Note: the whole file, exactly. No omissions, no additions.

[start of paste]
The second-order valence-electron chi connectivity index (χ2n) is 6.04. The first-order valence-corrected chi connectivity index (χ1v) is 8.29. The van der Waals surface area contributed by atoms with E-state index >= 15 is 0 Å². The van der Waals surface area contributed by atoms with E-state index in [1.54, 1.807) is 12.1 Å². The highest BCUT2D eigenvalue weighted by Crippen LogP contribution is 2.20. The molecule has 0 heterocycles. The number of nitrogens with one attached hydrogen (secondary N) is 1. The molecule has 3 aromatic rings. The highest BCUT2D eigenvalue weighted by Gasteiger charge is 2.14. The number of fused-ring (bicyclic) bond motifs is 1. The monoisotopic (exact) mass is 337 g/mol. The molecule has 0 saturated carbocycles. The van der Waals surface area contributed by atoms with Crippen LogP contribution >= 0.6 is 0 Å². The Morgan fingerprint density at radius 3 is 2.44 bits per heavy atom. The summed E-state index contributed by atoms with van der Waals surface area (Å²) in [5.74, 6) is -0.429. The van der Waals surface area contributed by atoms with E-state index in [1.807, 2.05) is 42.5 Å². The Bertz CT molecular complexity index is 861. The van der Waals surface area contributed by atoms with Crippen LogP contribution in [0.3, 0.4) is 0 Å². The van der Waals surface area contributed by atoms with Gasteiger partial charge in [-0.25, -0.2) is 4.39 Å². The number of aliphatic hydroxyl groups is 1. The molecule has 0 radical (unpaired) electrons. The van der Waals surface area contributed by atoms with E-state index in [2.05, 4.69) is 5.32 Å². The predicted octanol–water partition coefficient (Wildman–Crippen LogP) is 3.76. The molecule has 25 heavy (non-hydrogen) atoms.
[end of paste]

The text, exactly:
The second-order valence-electron chi connectivity index (χ2n) is 6.04. The first-order valence-corrected chi connectivity index (χ1v) is 8.29. The van der Waals surface area contributed by atoms with E-state index >= 15 is 0 Å². The van der Waals surface area contributed by atoms with E-state index in [1.54, 1.807) is 12.1 Å². The highest BCUT2D eigenvalue weighted by Crippen LogP contribution is 2.20. The molecule has 0 heterocycles. The number of nitrogens with one attached hydrogen (secondary N) is 1. The molecule has 3 aromatic rings. The highest BCUT2D eigenvalue weighted by Gasteiger charge is 2.14. The number of fused-ring (bicyclic) bond motifs is 1. The monoisotopic (exact) mass is 337 g/mol. The molecule has 0 saturated carbocycles. The van der Waals surface area contributed by atoms with Crippen LogP contribution >= 0.6 is 0 Å². The Morgan fingerprint density at radius 3 is 2.44 bits per heavy atom. The summed E-state index contributed by atoms with van der Waals surface area (Å²) in [5.74, 6) is -0.429. The van der Waals surface area contributed by atoms with E-state index in [1.807, 2.05) is 42.5 Å². The Bertz CT molecular complexity index is 861. The van der Waals surface area contributed by atoms with Crippen LogP contribution in [0.3, 0.4) is 0 Å². The van der Waals surface area contributed by atoms with Gasteiger partial charge in [-0.25, -0.2) is 4.39 Å². The number of aliphatic hydroxyl groups is 1. The molecule has 0 radical (unpaired) electrons. The van der Waals surface area contributed by atoms with E-state index in [2.05, 4.69) is 5.32 Å². The predicted octanol–water partition coefficient (Wildman–Crippen LogP) is 3.76. The molecule has 25 heavy (non-hydrogen) atoms.